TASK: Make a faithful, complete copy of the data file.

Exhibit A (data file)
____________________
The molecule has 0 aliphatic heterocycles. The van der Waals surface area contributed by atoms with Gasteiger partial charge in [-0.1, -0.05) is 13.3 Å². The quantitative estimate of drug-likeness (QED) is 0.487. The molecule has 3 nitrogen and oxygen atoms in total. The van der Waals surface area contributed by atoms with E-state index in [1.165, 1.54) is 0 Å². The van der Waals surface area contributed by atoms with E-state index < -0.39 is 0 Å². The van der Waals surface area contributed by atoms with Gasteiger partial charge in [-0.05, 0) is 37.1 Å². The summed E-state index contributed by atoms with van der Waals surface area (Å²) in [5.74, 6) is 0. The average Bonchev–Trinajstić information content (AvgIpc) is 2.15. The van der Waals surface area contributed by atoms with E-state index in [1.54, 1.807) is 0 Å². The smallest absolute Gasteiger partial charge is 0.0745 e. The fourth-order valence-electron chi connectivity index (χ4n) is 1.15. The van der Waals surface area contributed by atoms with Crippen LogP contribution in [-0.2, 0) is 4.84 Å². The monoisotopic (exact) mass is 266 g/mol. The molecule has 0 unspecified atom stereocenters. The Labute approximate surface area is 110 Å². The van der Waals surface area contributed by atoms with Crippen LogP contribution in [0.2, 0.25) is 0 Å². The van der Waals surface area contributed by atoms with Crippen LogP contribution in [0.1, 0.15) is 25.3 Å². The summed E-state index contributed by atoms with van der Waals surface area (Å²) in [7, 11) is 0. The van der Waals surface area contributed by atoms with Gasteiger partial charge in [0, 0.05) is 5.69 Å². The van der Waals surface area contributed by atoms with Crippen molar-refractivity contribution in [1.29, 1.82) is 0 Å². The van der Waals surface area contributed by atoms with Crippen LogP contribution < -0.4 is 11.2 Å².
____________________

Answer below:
The molecule has 0 aliphatic heterocycles. The van der Waals surface area contributed by atoms with Gasteiger partial charge in [-0.1, -0.05) is 13.3 Å². The quantitative estimate of drug-likeness (QED) is 0.487. The molecule has 3 nitrogen and oxygen atoms in total. The van der Waals surface area contributed by atoms with E-state index in [1.165, 1.54) is 0 Å². The van der Waals surface area contributed by atoms with E-state index < -0.39 is 0 Å². The van der Waals surface area contributed by atoms with Gasteiger partial charge in [-0.05, 0) is 37.1 Å². The summed E-state index contributed by atoms with van der Waals surface area (Å²) in [5.74, 6) is 0. The average Bonchev–Trinajstić information content (AvgIpc) is 2.15. The van der Waals surface area contributed by atoms with E-state index in [1.54, 1.807) is 0 Å². The smallest absolute Gasteiger partial charge is 0.0745 e. The fourth-order valence-electron chi connectivity index (χ4n) is 1.15. The van der Waals surface area contributed by atoms with Crippen LogP contribution in [-0.2, 0) is 4.84 Å². The monoisotopic (exact) mass is 266 g/mol. The molecule has 0 unspecified atom stereocenters. The Labute approximate surface area is 110 Å². The van der Waals surface area contributed by atoms with Crippen LogP contribution in [0.2, 0.25) is 0 Å². The van der Waals surface area contributed by atoms with Crippen LogP contribution in [0.1, 0.15) is 25.3 Å². The summed E-state index contributed by atoms with van der Waals surface area (Å²) in [7, 11) is 0. The van der Waals surface area contributed by atoms with Gasteiger partial charge in [0, 0.05) is 5.69 Å². The van der Waals surface area contributed by atoms with Crippen molar-refractivity contribution in [1.29, 1.82) is 0 Å². The van der Waals surface area contributed by atoms with Crippen LogP contribution < -0.4 is 11.2 Å².